Alternative Design Lecture Series: Samer Hout speaks

Architect and Humber professor Samer Hout. Photo by Tamara Shade. Architect and Humber professor Samer Hout. Photo by Tamara Shade.

Tamara Shade
News Reporter

Renowned architect and Humber College Visual Communication Instructor Samer Hout has designed homes, condos and public buildings in some of the more exotic places including Inner Mongolia.

Humber College Architecture Technology Instructor Elizabeth Fenuta, who introduced Hout at Wednesday’s Alternative Design Lecture Series, said he’s “also doing really iconic towers in (Toronto) right now,” including one at Yonge Street and Eglinton Avenue and another in Yorkville.

“I was inspired by architecture itself,” Hout told an audience of about 30 people attending the lecture. “It was very early on, I was in high school, and I was always drawn to architecture,” Hout said.

He said architecture was always around him growing up. It has had an impact on him and he has “always been good at imagining spaces.”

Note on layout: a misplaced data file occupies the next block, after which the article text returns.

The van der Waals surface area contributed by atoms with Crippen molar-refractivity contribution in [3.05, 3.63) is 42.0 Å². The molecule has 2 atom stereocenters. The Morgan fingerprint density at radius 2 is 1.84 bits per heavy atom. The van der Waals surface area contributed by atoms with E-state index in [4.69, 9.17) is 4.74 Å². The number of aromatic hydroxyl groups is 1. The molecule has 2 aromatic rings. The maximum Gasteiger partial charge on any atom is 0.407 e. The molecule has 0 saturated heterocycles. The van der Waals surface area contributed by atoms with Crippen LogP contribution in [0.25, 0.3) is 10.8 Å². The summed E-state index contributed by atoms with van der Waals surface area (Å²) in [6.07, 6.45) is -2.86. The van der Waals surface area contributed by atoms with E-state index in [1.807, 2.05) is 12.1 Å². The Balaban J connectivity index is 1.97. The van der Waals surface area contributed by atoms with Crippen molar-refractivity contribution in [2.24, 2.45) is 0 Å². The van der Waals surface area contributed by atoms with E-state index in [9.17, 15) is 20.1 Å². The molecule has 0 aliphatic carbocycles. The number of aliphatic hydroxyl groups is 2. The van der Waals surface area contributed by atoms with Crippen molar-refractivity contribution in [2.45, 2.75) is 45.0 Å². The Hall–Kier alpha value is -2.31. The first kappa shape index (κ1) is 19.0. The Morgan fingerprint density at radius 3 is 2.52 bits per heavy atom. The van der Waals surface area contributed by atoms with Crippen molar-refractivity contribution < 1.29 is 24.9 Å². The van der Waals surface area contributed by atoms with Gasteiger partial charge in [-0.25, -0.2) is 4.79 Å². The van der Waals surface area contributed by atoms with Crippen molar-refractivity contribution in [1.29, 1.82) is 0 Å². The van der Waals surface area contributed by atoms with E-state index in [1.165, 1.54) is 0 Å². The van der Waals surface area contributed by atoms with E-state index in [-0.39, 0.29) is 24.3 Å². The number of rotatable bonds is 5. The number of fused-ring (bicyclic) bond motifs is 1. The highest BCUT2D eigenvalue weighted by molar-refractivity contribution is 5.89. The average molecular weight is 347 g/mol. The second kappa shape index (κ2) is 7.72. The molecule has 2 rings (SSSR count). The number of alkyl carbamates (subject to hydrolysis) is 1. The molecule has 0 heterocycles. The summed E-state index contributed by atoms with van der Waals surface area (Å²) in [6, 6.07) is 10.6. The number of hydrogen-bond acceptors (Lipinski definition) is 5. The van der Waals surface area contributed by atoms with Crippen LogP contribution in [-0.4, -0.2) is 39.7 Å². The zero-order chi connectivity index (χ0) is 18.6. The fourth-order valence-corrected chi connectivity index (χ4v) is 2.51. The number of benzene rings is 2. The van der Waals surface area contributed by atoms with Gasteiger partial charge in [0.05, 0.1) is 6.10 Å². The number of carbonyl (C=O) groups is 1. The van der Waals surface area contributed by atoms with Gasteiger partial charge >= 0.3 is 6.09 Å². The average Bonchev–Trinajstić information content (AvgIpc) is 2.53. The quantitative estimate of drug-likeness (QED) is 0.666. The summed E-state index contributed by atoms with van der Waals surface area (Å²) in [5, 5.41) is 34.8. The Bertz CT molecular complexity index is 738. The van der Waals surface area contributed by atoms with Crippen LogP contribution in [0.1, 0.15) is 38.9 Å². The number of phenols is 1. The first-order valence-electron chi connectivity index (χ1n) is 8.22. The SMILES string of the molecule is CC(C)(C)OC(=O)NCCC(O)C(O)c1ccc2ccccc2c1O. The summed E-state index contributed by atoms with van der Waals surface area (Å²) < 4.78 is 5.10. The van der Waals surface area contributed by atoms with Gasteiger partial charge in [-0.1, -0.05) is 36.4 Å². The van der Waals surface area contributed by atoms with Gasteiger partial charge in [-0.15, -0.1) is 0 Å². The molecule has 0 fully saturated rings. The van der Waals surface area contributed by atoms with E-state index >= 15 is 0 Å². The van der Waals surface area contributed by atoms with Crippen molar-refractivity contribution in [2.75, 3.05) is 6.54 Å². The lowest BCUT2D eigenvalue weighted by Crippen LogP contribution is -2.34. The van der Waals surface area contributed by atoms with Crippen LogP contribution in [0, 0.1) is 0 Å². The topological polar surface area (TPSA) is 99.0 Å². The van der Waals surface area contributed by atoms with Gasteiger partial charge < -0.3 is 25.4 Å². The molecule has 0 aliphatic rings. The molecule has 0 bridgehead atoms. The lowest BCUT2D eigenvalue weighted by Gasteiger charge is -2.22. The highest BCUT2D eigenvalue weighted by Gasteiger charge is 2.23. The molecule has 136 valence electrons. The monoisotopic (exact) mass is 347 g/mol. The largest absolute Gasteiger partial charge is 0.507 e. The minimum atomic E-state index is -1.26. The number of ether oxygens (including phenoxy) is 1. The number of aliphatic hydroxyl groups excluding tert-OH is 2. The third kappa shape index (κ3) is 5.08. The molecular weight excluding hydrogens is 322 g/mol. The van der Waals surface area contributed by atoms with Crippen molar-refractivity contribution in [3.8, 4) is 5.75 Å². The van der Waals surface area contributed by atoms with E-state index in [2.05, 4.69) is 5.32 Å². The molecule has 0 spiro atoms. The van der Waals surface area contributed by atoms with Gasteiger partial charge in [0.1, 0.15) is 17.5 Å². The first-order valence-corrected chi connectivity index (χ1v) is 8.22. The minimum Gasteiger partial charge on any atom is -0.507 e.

Hout walked students through his past travel and work – one being a house he designed in China about six years ago. He explained the different phases of the project, showing detailed photographs of each step. He spoke about the weather and how it should be considered when designing a concept for a building or house.

Hout later brought the focus back home, showing a downtown Toronto building that he has been designing for the last two years.
He spoke about restoring heritage buildings and integrating them with the new. Hout went into great detail while discussing the modern urban designs, comparing them to older condominium structures.

He explained how he is keeping to a simple design, using patterns and texture to draw interest to a 54-floor condominium being built in Yorkville.

“Always be perceptive and learn from your experiences as much as you could and always be open to learning new skills and open to new ideas,” Hout as advised his students.

He said he believes his success comes from seeing inspiring solutions to problems.

Humber College Architectural Technology third-year student Derrick Pilon said he learned a lot about the architect and “it was real interesting.”

The Alternative Design Lecture Series will continue with events every two weeks in room B202 at Humber’s North Campus.

The exception to is the Dec. 3 lecture which will be held at L Space Gallery at the Lakeshore Campus. Guest speaker Yiu-Bun Chan will discuss music and architecture at that event.

Anyone interested in attending the lectures can find the information at @HumberAppTech on Twitter.